Cryptocurrencies are gaining ground in the tourism sector
Generally speaking, if we analyse the trends, we can see how cryptocurrency transactions entered the tourism industry in 2013 and travel agencies worldwide started to accept them, along with Fiat money, to pay for flights, hotel rooms and other services.
New intermediaries are also getting in on the act, and websites that only manage cryptocurrency payments are popping up. This could be seen as a sign of the popularity crypto has gained in the market and the easy way this offers virtual coin holders to book travel services.
Nevertheless, there are still some gaps to bridge. Most travel agencies that accept payments in cryptocurrencies have to change them to Fiat to contract the services of providers and pay associated enterprises that don’t accept digital currencies and have decided to stick with traditional payment methods. However, the situation is likely to be the other way around in the future, given the potential benefits of blockchain technology in the tourism sector and its increasing adoption in many countries.
The tourism industry is no exception, and a large number of companies in the sector are now embracing blockchain technology and accepting cryptocurrencies as a payment alternative. 2017 saw the widespread proliferation of virtual currencies, leading to them becoming an objective for investors, and experts expect this trend to continue this year. Bitcoin, which appeared on the market as far back as 2009, is by far the most popular, but there are currently almost 1500 cryptocurrencies worldwide, and they’ve become today’s big financial phenomenon, despite doubts regarding the lack of control mechanisms. Unlike traditional payment methods, cryptocurrencies are not regulated by statutory bodies, businesses or central banks. They are not under the control of any government or country, and the control of the process lies in the hands of the users and is based on the trust they place in them.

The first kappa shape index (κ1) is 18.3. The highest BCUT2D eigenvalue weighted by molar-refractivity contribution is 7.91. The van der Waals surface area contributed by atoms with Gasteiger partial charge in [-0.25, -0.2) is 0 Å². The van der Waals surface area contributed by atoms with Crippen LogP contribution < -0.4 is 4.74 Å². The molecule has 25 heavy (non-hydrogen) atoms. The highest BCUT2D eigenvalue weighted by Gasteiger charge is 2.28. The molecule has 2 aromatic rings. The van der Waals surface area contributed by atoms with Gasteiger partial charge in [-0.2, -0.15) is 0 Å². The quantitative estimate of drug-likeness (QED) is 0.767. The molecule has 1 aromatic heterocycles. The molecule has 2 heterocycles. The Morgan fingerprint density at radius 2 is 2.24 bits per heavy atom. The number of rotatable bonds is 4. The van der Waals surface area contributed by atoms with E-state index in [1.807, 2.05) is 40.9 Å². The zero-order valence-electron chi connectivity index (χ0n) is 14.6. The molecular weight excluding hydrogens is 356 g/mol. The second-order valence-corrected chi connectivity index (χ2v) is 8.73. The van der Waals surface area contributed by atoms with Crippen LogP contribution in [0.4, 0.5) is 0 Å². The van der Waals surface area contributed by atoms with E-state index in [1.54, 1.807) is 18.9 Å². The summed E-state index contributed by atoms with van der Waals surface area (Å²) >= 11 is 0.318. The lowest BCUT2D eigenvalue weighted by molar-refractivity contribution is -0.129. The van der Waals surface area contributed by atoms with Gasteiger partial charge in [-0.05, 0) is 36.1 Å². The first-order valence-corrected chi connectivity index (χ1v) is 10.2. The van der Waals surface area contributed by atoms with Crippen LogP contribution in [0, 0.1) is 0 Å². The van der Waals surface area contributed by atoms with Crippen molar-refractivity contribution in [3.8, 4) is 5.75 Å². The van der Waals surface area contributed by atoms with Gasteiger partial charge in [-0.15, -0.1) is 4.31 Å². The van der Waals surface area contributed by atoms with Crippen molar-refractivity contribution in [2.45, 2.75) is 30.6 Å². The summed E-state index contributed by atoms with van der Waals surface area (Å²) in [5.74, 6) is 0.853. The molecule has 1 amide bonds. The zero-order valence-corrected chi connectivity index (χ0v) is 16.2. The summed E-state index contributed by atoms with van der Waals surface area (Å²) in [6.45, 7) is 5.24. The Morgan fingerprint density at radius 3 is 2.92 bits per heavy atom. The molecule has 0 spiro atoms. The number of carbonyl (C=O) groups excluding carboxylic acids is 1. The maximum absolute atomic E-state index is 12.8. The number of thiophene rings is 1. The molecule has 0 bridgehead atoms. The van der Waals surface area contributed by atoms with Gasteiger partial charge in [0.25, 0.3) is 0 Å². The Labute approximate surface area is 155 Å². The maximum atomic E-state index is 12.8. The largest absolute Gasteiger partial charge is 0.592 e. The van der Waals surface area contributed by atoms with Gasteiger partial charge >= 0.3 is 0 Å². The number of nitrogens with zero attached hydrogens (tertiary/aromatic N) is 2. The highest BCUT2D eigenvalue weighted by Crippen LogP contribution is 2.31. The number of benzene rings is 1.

There are already several companies in the sector accepting the digital currency as a means of payment, and it’s now possible to pay for a hotel room or a plane ticket with virtual currencies on certain platforms. Destina was the first online travel agency in the world to accept payment with bitcoin in 2014, and a few weeks later Expedia added it as another option to purchase their services.
But the big thing now is companies in the sector creating their own cryptocurrencies linked to tourism platforms. This is the case of Cubaaz, the first tourism cryptocurrency on the market from the Colombian online platform specialising in tourism that merged with the Spanish company Knowdle earlier this year. Touriscoin is another example, an initiative launched by 13 Tickets that sells tourist experiences through its website. Users can select different activities and pay with virtual currencies with the same guarantees as if it were cash. Some of the vists the tourism start-up offers include visits to the Alhambra in Granada, the Cathedral in Seville, the Alcazaba in Malaga, or sailing among whales in the Bay of Cadiz.
The world is changing, and we as professionals in the sector must move forward swiftly to rise to the challenge. Apart from the offer and possibilities, bitcoin and distributed technologies are already actually functioning as tourism growth-enhancers and platforms. Various countries and innovative companies around the world have set their sights on these financial assets to bring something new to the travel industry. Now, let’s see what the future holds!